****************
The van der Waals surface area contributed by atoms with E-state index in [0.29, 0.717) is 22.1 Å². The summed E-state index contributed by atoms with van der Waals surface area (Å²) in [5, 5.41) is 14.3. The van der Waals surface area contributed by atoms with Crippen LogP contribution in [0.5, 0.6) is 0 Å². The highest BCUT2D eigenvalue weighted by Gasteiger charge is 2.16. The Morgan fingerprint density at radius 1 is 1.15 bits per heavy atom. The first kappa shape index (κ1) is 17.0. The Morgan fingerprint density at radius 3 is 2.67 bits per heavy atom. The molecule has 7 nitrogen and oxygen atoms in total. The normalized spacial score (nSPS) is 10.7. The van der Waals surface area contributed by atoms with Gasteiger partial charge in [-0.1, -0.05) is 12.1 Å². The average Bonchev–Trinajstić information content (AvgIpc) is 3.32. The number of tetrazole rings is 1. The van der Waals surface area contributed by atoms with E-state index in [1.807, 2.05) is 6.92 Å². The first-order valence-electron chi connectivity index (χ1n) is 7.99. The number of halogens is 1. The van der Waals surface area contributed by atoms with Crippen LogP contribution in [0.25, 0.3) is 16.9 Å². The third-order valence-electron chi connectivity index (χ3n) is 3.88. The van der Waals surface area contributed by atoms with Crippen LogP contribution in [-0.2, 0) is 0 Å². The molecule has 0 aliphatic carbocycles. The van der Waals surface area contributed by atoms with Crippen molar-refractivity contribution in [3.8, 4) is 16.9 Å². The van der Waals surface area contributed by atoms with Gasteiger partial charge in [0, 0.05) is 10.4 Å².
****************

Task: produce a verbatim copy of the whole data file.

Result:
The van der Waals surface area contributed by atoms with E-state index in [0.29, 0.717) is 22.1 Å². The summed E-state index contributed by atoms with van der Waals surface area (Å²) in [5, 5.41) is 14.3. The van der Waals surface area contributed by atoms with Crippen LogP contribution in [0.5, 0.6) is 0 Å². The highest BCUT2D eigenvalue weighted by Gasteiger charge is 2.16. The Morgan fingerprint density at radius 1 is 1.15 bits per heavy atom. The first kappa shape index (κ1) is 17.0. The Morgan fingerprint density at radius 3 is 2.67 bits per heavy atom. The molecule has 7 nitrogen and oxygen atoms in total. The normalized spacial score (nSPS) is 10.7. The van der Waals surface area contributed by atoms with Gasteiger partial charge in [-0.1, -0.05) is 12.1 Å². The average Bonchev–Trinajstić information content (AvgIpc) is 3.32. The number of tetrazole rings is 1. The van der Waals surface area contributed by atoms with E-state index in [1.807, 2.05) is 6.92 Å². The first-order valence-electron chi connectivity index (χ1n) is 7.99. The number of halogens is 1. The van der Waals surface area contributed by atoms with Crippen LogP contribution in [0.25, 0.3) is 16.9 Å². The third-order valence-electron chi connectivity index (χ3n) is 3.88. The van der Waals surface area contributed by atoms with Crippen LogP contribution in [-0.2, 0) is 0 Å². The molecule has 0 aliphatic carbocycles. The van der Waals surface area contributed by atoms with Crippen molar-refractivity contribution in [3.8, 4) is 16.9 Å². The van der Waals surface area contributed by atoms with Gasteiger partial charge in [0, 0.05) is 10.4 Å².